Does the reticence or inability exhibited by some fans to question critically the pricing of some comic art produced for conventions or commissions stem from fear?  If so, fear of what?  Their true ignorance of rates?  Of appearing to be against genuinely long-suffering and exploited comic artists, or of being blacklisted by artists they might commission?  And if—if—this pricing issue is or may be in some way affecting or lessening people’s enjoyment of comics or collecting or conventions, then what’s wrong with bringing the conversation a little more into the light?  Has any industry survey been conducted, of both comic artists and fans, asking them if comic art prices have been too high, too low, just right or reasonable, in their opinion?  Is it possible to separate the price of a piece from the personality, the “big-name artist,” that produced it?  Who or what is really driving demand in today’s comic art market?  Are these forces beneficial or inimical to the industry’s survival?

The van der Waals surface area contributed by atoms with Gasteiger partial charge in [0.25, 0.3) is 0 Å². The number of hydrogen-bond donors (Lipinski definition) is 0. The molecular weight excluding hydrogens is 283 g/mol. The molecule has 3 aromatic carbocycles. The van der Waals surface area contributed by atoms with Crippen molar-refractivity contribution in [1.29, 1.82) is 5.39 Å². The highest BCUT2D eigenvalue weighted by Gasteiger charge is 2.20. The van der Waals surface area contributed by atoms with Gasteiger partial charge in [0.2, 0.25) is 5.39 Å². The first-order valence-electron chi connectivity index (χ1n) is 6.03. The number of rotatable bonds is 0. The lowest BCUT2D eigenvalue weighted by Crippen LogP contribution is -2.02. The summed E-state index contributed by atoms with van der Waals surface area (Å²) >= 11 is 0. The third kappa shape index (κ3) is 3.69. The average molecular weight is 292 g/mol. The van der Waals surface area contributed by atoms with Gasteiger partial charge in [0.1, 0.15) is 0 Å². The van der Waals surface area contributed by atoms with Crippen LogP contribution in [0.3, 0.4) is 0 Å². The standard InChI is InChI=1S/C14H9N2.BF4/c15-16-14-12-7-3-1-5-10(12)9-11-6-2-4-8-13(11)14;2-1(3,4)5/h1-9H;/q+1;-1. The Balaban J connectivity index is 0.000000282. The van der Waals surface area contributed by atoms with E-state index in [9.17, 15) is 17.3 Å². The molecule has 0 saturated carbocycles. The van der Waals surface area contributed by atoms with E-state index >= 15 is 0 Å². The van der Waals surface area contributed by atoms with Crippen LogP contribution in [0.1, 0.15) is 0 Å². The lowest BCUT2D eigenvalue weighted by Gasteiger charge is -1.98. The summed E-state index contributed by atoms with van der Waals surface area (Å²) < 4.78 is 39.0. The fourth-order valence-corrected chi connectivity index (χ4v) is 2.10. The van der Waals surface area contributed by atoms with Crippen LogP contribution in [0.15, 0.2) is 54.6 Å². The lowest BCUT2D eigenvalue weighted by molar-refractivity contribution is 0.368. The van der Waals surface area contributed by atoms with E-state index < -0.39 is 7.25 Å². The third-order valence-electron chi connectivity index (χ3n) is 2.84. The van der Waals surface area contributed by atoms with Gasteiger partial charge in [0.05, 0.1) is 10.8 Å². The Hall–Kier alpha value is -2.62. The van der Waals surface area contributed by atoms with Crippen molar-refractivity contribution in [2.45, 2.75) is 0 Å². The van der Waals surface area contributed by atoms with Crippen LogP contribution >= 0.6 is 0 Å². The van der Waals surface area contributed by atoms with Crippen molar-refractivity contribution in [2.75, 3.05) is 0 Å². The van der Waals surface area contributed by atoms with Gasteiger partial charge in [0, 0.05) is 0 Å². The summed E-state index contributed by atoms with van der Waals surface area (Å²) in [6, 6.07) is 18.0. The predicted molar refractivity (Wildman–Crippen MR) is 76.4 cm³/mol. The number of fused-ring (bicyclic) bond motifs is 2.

I’ve collected comics for 40 years as well; I still read them, reference them, occasionally write them.  I care deeply about the medium, as an art form and a business with multiple spinoffs.  Whatever the answers, it’s worthwhile to consider the questions. 

· Robert is the critically acclaimed author of the NBM Amerotica titles Great Moves, Attractive Forces and Stray Moonbeams.  His other books include the novel And Sometimes They Fly; the story collections Fairfield: The Last Sad Stories of G. Brandon SisnettIntimacy 101: Rooms & SuitesThe Tree of Youth, and Winter, Spring, Summer, Fall; and the memoir Sand for Snow: A Caribbean-Canadian Chronicle.